Analysis of risk attitudes and social capital in pineapple marketing: The case of small-scale farmers in Luwero district, Uganda

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Shammah Arinaitwe
Patience Mlongo Mshenga
‪Oscar Ingasia Ayuya

Abstract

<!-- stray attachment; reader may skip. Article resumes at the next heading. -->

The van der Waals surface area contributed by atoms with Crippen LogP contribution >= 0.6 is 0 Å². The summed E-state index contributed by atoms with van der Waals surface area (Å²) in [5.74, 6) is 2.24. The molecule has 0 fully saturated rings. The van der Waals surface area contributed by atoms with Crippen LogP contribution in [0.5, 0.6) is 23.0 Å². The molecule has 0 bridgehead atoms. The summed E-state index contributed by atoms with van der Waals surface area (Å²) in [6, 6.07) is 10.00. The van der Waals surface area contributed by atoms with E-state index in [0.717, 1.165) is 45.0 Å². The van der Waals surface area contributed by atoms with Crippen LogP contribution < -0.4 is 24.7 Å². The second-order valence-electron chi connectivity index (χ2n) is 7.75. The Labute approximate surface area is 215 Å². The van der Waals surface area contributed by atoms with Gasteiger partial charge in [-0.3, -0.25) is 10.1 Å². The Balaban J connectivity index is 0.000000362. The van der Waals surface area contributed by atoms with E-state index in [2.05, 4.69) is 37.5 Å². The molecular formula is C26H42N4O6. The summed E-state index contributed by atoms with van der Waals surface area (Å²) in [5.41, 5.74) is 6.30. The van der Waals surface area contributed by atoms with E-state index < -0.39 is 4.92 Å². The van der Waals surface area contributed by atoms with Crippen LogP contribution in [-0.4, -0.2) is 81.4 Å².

Development partners are promoting and encouraging small-scale farmers to venture into horticultural farming as a development tool to enhance their livelihoods. While previous empirical studies provide an indication of how small-scale farmers’ choose to participate in markets, the role of farmer risk attitudes and social capital in the choice of low or high value market outlets has hardly been analyzed. This study therefore examined the producers’ risk attitudes and social capital dimensions that may explain the differences in the choice of market outlets. Data were collected from 272 households in four sub-counties in Luwero district in central Ugnada using multi-stage sampling during the period of March through May 2016. The empirical analysis in this study was based on primary data collected in face to face interviews using semi structured questionnaires. Data analysis was done using descriptive statistics and Multinomial Logit regression model. Results indicate that gender, marketing under contract, risk attitudes and trust significantly influenced choice of export market at the one per cent level while education level, farm size, market distance and density of membership influenced it at the five per cent level. Trust, frequency of attending group meetings and density of membership influenced market decision outlet choices and production information flow in market transaction associations which ensure that benefits of social capital are reaped by farmers. Findings showed that choosing high value markets was associated with farmers being risk seekers and having higher trust level for transaction partners. 

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